What’s the connection between Walmart and parapsychology? ESP

SamWaltonToday, the SPR’s John Poynton asked me an interesting question. Where did the phrase ‘Error Some Place’ (in lieu of ExtraSensory Perception) originate? After a bit of searching, I dug up a 1975 reference to it in a Journal of Communication article by Charles Honorton. Honorton attributed the acronym to a ‘skeptical psychologist’ (the first page of his article is here). But it seems that the phrase has a separate life outside of parapsychology. Walmart founder Sam Walton wrote about his use of the term in his 1992 autobiography Sam Walton: Made in America, as follows:

Nowadays, you hear a lot about fancy accounting methods, like LIFO and FIFO, but back then we were using the ESP method, which really sped things along when it came time to close those books. It’s a pretty basic method: if you can’t make your books balance, you take however much they’re off by and enter it under the heading ESP, which stands for Error Some Place. (p. 68)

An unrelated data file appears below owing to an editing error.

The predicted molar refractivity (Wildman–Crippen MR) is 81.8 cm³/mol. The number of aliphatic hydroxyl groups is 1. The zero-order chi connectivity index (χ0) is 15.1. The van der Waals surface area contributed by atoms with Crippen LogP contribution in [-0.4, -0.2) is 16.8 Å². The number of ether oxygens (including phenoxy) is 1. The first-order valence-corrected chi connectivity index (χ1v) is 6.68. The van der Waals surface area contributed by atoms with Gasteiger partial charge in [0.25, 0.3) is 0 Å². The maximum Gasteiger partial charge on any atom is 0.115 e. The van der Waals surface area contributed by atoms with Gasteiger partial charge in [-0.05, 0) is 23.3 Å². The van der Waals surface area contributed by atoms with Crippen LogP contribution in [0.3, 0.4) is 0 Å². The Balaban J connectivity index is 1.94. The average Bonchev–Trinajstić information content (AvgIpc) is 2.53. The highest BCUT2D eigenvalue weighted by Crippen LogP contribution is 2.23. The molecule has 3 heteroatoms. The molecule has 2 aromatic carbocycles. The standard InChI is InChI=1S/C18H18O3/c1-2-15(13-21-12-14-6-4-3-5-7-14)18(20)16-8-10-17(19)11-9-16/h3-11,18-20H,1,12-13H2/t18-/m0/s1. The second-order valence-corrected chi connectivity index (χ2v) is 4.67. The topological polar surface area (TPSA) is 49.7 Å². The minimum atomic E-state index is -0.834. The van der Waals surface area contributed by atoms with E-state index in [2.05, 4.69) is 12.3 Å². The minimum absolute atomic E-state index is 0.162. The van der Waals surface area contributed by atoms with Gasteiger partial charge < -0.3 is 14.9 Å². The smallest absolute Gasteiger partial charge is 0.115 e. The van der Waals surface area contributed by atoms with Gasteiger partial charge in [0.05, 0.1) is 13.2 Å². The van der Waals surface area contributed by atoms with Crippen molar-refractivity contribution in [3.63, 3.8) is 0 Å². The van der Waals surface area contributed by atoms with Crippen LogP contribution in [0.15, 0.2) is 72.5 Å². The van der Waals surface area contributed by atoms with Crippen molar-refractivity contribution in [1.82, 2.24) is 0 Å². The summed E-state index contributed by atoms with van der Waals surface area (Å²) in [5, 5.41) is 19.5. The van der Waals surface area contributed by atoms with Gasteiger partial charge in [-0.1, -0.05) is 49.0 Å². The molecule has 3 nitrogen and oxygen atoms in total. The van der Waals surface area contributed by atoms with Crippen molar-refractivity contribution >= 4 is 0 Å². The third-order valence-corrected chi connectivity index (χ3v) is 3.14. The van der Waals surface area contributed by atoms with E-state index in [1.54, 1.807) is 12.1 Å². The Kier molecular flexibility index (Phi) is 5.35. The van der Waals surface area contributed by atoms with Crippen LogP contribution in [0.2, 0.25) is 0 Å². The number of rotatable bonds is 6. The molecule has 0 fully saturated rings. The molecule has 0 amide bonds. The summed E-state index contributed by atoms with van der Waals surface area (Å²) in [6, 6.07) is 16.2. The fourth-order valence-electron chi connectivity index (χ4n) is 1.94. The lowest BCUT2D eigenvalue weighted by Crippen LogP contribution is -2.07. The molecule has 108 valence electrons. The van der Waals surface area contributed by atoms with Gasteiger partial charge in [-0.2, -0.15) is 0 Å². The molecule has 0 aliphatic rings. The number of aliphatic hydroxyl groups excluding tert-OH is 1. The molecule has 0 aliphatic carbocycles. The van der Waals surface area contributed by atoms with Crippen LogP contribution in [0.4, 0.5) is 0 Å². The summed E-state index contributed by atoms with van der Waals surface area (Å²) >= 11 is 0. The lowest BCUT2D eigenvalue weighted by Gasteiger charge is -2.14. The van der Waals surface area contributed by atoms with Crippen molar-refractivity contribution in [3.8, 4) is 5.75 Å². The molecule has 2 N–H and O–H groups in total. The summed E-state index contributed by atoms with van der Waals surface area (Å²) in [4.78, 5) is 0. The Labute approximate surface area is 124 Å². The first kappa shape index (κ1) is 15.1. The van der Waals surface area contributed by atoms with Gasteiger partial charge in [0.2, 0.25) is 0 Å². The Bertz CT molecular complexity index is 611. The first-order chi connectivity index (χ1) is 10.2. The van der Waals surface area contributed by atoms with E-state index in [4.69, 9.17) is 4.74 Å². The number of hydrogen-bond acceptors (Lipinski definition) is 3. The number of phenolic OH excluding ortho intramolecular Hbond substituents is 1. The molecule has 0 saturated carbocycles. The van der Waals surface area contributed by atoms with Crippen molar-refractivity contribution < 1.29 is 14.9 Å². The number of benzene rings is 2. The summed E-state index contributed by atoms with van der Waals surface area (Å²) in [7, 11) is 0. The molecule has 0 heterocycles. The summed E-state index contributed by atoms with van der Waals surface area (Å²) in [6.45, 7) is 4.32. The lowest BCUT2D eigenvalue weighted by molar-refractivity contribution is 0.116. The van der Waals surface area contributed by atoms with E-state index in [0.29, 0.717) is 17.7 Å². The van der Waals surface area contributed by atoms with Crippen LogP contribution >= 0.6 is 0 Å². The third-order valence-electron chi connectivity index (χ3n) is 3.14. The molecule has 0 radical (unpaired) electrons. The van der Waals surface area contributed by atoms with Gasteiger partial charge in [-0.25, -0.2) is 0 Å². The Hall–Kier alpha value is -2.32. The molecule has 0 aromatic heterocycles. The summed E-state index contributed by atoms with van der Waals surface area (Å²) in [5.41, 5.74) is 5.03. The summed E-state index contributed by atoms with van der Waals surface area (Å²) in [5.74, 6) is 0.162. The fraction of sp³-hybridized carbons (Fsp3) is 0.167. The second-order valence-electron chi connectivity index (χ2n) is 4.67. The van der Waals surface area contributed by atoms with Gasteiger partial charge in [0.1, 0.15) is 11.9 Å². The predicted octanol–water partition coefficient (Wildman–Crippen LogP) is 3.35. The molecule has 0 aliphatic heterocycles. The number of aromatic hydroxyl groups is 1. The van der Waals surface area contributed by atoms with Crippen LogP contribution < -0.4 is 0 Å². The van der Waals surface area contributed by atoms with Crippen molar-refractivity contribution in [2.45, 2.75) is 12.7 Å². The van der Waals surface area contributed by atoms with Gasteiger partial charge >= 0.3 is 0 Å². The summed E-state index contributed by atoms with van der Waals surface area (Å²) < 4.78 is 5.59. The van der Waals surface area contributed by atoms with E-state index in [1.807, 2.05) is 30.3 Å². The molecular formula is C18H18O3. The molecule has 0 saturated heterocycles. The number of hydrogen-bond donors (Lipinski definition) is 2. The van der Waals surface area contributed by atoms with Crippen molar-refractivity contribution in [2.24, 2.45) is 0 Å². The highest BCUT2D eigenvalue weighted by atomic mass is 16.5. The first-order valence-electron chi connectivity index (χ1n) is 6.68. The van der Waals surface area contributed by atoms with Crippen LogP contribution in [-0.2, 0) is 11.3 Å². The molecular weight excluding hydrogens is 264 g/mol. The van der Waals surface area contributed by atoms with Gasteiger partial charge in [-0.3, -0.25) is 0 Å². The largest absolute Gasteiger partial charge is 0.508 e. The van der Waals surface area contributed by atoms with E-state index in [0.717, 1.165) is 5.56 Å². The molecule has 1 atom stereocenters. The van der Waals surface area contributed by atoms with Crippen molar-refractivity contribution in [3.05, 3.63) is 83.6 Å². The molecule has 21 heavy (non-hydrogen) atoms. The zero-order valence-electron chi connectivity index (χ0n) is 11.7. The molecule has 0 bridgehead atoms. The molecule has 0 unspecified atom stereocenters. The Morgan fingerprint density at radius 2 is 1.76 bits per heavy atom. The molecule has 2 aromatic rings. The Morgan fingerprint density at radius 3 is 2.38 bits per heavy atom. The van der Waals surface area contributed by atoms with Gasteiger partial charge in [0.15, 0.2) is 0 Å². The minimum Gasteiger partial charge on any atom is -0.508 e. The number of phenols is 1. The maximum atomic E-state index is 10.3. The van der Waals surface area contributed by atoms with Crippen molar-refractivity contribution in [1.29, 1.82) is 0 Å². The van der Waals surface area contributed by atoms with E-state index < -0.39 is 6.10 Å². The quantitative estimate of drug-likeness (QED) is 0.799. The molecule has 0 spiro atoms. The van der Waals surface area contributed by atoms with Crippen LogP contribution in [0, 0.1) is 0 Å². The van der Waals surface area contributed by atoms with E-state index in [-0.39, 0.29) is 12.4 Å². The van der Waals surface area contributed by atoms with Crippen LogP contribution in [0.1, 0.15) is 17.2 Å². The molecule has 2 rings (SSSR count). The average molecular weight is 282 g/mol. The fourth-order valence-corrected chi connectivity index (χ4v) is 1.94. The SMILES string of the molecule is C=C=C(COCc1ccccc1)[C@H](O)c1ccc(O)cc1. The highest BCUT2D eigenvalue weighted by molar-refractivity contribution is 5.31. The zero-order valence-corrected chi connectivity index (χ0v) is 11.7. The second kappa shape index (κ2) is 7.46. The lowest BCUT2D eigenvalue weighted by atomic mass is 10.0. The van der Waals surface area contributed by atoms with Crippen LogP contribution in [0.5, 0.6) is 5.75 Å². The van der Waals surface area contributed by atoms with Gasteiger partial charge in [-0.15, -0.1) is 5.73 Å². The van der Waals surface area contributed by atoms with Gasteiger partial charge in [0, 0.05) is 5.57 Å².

But who was that ‘skeptical psychologist’ Honorton mentioned? My money’s on Ray Hyman. What do others think?

About Caroline Watt

Prof Caroline Watt is a founder member of the Koestler Parapsychology Unit.
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7 Responses to What’s the connection between Walmart and parapsychology? ESP

  1. Scott Scribner says:

    Coon & Mitterer’s INTRODUCTION TO PSYCHOLOGY attributes Error Some Place to Marks (2000). I think Hyman admitted that some parapsychological results are “astronomically significant”. In my opinion, the Error crowd might have some obligation to find the error. There was recently a call in the APA to discard the importance of statistical significance, which should mainly be used to test only data reliability.

    Liked by 1 person

  2. This quote for “Sam Walton: Made in America” actually appears in Chapter 4: Swimming Upstream on page 53.


  3. Honorton’s is the earliest ref I’ve found in the context of parapsychology. I doubt Honorton (or Honorton’s anonymous skeptical psychologist) inspired Walton’s use, though Walton may have been using the phrase for decades before he wrote the autobiography. I wrote the blog to stimulate curiosity and see if anyone had an idea who Honorton was referring to.


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